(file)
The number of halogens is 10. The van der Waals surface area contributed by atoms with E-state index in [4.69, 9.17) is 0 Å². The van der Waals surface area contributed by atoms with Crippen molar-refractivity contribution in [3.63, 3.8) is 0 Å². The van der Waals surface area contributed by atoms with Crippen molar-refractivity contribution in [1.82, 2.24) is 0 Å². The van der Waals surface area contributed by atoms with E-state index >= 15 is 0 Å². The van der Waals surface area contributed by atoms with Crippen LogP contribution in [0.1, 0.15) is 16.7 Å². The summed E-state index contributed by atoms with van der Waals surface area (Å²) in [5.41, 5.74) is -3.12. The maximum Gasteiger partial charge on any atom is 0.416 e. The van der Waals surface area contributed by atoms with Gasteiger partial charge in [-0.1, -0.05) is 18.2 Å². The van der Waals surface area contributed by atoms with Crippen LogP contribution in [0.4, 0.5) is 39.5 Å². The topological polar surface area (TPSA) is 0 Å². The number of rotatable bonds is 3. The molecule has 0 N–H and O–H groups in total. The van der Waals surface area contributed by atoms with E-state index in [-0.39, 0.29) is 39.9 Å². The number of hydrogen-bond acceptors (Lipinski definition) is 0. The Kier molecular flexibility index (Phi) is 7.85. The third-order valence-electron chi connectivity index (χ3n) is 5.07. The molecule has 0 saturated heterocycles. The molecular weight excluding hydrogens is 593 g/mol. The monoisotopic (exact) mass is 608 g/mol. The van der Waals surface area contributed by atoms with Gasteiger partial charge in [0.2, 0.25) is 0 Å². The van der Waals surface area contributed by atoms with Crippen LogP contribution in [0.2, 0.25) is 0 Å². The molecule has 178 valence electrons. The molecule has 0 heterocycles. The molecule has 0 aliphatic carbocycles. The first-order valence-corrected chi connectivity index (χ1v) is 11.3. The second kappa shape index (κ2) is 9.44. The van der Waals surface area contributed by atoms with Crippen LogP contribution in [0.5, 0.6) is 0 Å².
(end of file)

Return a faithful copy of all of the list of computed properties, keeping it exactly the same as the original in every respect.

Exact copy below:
The number of halogens is 10. The van der Waals surface area contributed by atoms with E-state index in [4.69, 9.17) is 0 Å². The van der Waals surface area contributed by atoms with Crippen molar-refractivity contribution in [3.63, 3.8) is 0 Å². The van der Waals surface area contributed by atoms with Crippen molar-refractivity contribution in [1.82, 2.24) is 0 Å². The van der Waals surface area contributed by atoms with E-state index >= 15 is 0 Å². The van der Waals surface area contributed by atoms with Crippen LogP contribution in [0.1, 0.15) is 16.7 Å². The summed E-state index contributed by atoms with van der Waals surface area (Å²) in [5.41, 5.74) is -3.12. The maximum Gasteiger partial charge on any atom is 0.416 e. The van der Waals surface area contributed by atoms with Gasteiger partial charge in [-0.1, -0.05) is 18.2 Å². The van der Waals surface area contributed by atoms with Crippen LogP contribution in [0.4, 0.5) is 39.5 Å². The topological polar surface area (TPSA) is 0 Å². The number of rotatable bonds is 3. The molecule has 0 N–H and O–H groups in total. The van der Waals surface area contributed by atoms with E-state index in [-0.39, 0.29) is 39.9 Å². The number of hydrogen-bond acceptors (Lipinski definition) is 0. The Kier molecular flexibility index (Phi) is 7.85. The third-order valence-electron chi connectivity index (χ3n) is 5.07. The molecule has 0 saturated heterocycles. The molecular weight excluding hydrogens is 593 g/mol. The monoisotopic (exact) mass is 608 g/mol. The van der Waals surface area contributed by atoms with Gasteiger partial charge in [0.2, 0.25) is 0 Å². The van der Waals surface area contributed by atoms with Crippen LogP contribution in [0.2, 0.25) is 0 Å². The molecule has 178 valence electrons. The molecule has 0 heterocycles. The molecule has 0 aliphatic carbocycles. The first-order valence-corrected chi connectivity index (χ1v) is 11.3. The second kappa shape index (κ2) is 9.44. The van der Waals surface area contributed by atoms with Crippen LogP contribution in [0.5, 0.6) is 0 Å².